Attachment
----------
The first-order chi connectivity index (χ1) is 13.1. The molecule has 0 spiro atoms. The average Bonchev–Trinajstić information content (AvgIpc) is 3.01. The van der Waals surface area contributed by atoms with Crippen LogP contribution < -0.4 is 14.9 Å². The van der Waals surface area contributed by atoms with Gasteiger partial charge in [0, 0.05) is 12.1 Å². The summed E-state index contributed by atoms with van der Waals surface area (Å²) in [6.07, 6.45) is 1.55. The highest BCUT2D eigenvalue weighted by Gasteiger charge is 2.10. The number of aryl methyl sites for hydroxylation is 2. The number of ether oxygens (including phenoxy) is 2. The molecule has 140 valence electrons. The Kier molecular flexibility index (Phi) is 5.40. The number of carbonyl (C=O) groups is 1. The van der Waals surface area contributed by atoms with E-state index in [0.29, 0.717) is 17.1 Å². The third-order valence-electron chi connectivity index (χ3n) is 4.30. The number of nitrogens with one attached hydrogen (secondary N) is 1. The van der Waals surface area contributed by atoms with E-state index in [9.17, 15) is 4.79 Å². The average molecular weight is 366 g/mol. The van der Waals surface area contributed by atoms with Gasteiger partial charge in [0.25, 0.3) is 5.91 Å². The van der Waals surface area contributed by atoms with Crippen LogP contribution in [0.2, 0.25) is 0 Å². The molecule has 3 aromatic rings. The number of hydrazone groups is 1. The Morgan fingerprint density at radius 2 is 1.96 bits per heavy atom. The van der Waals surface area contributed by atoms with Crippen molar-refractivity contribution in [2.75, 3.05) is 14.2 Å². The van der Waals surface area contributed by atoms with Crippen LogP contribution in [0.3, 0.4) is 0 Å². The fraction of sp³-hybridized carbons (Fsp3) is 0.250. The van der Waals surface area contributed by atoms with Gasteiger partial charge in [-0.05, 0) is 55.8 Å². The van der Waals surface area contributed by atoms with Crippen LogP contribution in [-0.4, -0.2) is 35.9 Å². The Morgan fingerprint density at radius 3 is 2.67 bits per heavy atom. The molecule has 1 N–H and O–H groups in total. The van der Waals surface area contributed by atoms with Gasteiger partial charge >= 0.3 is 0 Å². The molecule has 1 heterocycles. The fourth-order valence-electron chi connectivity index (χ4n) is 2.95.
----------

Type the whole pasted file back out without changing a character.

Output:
The first-order chi connectivity index (χ1) is 13.1. The molecule has 0 spiro atoms. The average Bonchev–Trinajstić information content (AvgIpc) is 3.01. The van der Waals surface area contributed by atoms with Crippen LogP contribution < -0.4 is 14.9 Å². The van der Waals surface area contributed by atoms with Gasteiger partial charge in [0, 0.05) is 12.1 Å². The summed E-state index contributed by atoms with van der Waals surface area (Å²) in [6.07, 6.45) is 1.55. The highest BCUT2D eigenvalue weighted by Gasteiger charge is 2.10. The number of aryl methyl sites for hydroxylation is 2. The number of ether oxygens (including phenoxy) is 2. The molecule has 140 valence electrons. The Kier molecular flexibility index (Phi) is 5.40. The number of carbonyl (C=O) groups is 1. The van der Waals surface area contributed by atoms with E-state index in [0.29, 0.717) is 17.1 Å². The third-order valence-electron chi connectivity index (χ3n) is 4.30. The number of nitrogens with one attached hydrogen (secondary N) is 1. The van der Waals surface area contributed by atoms with E-state index in [9.17, 15) is 4.79 Å². The average molecular weight is 366 g/mol. The van der Waals surface area contributed by atoms with Gasteiger partial charge in [0.25, 0.3) is 5.91 Å². The van der Waals surface area contributed by atoms with Crippen LogP contribution in [0.2, 0.25) is 0 Å². The molecule has 3 aromatic rings. The number of hydrazone groups is 1. The Morgan fingerprint density at radius 2 is 1.96 bits per heavy atom. The van der Waals surface area contributed by atoms with Crippen molar-refractivity contribution in [2.75, 3.05) is 14.2 Å². The van der Waals surface area contributed by atoms with Crippen LogP contribution in [0.3, 0.4) is 0 Å². The fraction of sp³-hybridized carbons (Fsp3) is 0.250. The van der Waals surface area contributed by atoms with Gasteiger partial charge in [-0.05, 0) is 55.8 Å². The van der Waals surface area contributed by atoms with Crippen LogP contribution in [-0.4, -0.2) is 35.9 Å². The Morgan fingerprint density at radius 3 is 2.67 bits per heavy atom. The molecule has 1 N–H and O–H groups in total. The van der Waals surface area contributed by atoms with Gasteiger partial charge >= 0.3 is 0 Å². The molecule has 1 heterocycles. The fourth-order valence-electron chi connectivity index (χ4n) is 2.95.